When it comes to generating business, Vaughn said that he has developed strong word-of-mouth over the years for a simple reason— he gets results for his students and members.

“People usually have a great time here and they enjoy it. But what’s most important is that we find them work, so they recommend us to other people, and I get a lot of referrals,” he said. “Sure, we get some people with no experience at all who want to learn how to mix some drinks, but most people don’t come in here because they need a bartending school—they come in here because they need a job. And we can get them those jobs.”

Find out more about Bartenders International at www.bartendersinternational.com.

News

Rhea Manjrekar traded in her running shoes and track shorts for high heels and an evening gown recently, as she participated in the Miss Teen India New York pageant. The 15-year-old from Hicksville snagged the title of first-runner up, and will be competing for the national title in December. 

 

This was Manjrekar’s first time competing in a pageant. But she started out with major doubts about even participating. 

 

 “At first, I didn’t want to do it. I have extreme stage fright. My mom told me to try it out because she thought it would boost my confidence and look good on my college applications, so I went for the practice,” Manjrekar said. “The girls were so nice. I thought I wouldn’t fit in but I made friends immediately so I decided to do it.”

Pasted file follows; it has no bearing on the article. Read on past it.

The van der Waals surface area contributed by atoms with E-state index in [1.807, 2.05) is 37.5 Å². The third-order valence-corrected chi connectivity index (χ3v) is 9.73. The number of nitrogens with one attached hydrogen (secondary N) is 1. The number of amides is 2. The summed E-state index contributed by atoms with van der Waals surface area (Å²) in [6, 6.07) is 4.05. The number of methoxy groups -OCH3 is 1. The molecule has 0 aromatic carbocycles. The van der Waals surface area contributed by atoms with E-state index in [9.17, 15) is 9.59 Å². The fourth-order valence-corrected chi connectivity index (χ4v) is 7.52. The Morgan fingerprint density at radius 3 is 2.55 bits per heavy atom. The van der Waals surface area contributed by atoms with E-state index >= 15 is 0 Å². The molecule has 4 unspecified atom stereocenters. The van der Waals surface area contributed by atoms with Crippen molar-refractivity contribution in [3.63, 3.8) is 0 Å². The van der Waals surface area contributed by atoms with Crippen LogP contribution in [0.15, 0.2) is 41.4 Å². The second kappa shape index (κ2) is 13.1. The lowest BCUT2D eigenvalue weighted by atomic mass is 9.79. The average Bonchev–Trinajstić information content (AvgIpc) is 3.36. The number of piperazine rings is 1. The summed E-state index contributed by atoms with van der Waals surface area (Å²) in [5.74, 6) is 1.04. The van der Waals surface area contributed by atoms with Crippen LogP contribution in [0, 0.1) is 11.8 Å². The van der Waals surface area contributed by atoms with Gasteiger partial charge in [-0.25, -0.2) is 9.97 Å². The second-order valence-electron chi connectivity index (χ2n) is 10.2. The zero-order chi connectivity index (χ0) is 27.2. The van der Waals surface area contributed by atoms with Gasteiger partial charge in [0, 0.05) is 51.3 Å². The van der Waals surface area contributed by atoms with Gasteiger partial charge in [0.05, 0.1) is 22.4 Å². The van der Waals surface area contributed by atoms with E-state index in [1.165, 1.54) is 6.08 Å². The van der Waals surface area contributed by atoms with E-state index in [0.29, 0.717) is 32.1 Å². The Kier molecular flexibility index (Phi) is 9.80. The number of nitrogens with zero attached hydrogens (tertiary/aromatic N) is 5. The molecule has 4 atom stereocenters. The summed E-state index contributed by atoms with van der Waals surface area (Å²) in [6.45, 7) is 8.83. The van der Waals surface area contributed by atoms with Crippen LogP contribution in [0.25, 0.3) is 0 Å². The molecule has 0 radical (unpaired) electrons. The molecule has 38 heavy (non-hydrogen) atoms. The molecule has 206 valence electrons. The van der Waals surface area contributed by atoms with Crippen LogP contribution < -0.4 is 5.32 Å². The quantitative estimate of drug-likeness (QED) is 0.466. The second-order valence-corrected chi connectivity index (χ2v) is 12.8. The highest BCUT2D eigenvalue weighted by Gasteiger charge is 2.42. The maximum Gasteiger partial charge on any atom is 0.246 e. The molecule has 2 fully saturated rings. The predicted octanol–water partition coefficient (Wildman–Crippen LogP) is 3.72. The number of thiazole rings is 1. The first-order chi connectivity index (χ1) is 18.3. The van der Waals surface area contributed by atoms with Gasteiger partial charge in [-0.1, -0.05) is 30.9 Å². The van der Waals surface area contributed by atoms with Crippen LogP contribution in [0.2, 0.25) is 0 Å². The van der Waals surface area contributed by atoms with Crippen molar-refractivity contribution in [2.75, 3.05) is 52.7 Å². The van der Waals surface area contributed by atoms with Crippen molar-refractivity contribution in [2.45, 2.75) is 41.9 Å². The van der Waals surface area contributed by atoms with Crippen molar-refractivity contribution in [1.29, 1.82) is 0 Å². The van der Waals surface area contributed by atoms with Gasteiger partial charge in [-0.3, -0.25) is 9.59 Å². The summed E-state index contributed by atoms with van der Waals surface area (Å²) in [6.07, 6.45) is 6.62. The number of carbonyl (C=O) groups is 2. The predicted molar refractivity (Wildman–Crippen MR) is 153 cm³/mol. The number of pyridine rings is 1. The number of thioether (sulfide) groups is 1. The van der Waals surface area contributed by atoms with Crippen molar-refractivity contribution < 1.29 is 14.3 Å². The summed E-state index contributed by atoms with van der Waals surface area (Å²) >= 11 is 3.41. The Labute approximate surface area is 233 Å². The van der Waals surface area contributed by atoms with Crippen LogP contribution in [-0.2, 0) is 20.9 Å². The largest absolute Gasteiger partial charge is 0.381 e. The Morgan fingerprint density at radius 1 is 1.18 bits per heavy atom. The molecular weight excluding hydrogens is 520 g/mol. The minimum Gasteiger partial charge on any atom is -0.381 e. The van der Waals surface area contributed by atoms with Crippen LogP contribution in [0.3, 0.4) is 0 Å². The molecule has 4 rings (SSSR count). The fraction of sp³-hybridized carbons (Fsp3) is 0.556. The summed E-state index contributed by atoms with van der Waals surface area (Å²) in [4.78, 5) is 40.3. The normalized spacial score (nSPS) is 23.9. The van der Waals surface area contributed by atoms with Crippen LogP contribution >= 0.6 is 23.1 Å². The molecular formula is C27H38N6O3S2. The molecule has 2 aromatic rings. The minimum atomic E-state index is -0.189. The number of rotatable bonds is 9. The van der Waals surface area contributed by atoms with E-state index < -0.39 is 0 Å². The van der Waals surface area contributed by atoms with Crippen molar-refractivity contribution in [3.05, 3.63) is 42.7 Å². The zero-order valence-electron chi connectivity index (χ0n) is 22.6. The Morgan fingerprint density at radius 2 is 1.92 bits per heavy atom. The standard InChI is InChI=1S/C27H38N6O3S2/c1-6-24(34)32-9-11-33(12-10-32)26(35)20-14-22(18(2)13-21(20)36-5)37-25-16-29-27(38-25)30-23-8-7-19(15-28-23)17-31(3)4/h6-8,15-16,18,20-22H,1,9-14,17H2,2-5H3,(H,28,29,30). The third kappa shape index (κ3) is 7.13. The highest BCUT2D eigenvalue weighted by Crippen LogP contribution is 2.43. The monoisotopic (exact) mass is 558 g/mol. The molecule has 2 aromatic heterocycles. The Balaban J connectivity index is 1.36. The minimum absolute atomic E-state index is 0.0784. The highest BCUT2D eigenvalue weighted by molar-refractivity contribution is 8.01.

The parking lot of Sears in Hicksville transformed into a sea of cars this past Saturday as part of the ninth annual Long Island Cruizin’ For A Cure Car Show. 

 

The show, which was founded by Jericho prostate cancer survivor Sandy Kane, is the only car show on Long Island dedicated to raising funds for research, testing and also education for early detection of prostate cancer. The all-volunteer car show usually draws around 4,000 attendees. It features 600 cars, trucks, motorcycles and more; a perfect day for car enthusiasts and the like.


Sports

This November, Hicksville resident Marlo Signoracci will head to Florida for Ironman, a demanding, long-distance triathlon that includes biking, running and swimming. Here, she shares her story as she prepares for one of the most physically challenging athletic events out there.

 

If it doesn’t challenge you, it doesn’t change you! 

At 6 a.m. on a blustery Saturday morning 1,600 people arrived at Theodore Roosevelt Memorial Park to participate in the 27th annual Runner’s Edge Tobay triathlon and tri- relay race. The participants were from all over Long Island, some from upstate NY, a few from out of state and were all ages and some even with disabilities but all came with one goal in mind, to finish.

The course starts out as a half mile swim in Oyster Bay Harbor, then a 9.3 mile bike ride through Oyster Bay, Laurel Hollow, and Cove neck which is very hilly but finishes with a 2.9 mile downhill to the finish. Then the riders have one more leg of the race which is 3.2 mile run through Mill Neck and Brookville, up to Planting Fields Arboretum and back down to Roosevelt Park to the finish line.


Calendar

Board of Ed Meeting - September 17

Back To School Night - September 18

Pasta Dinner Fundraiser - September 20


Columns

1959: The Year The Music Stopped Playing
Written by Michael A. Miller, mmillercolumn@gmail.com

The Eccentric Heiress Of ‘Empty Mansions’
Written by Mike Barry, MFBarry@optonline.net

Yellow Margarine And A Pitch For The Ages
Written by Michael A. Miller, mmillercolumn@gmail.com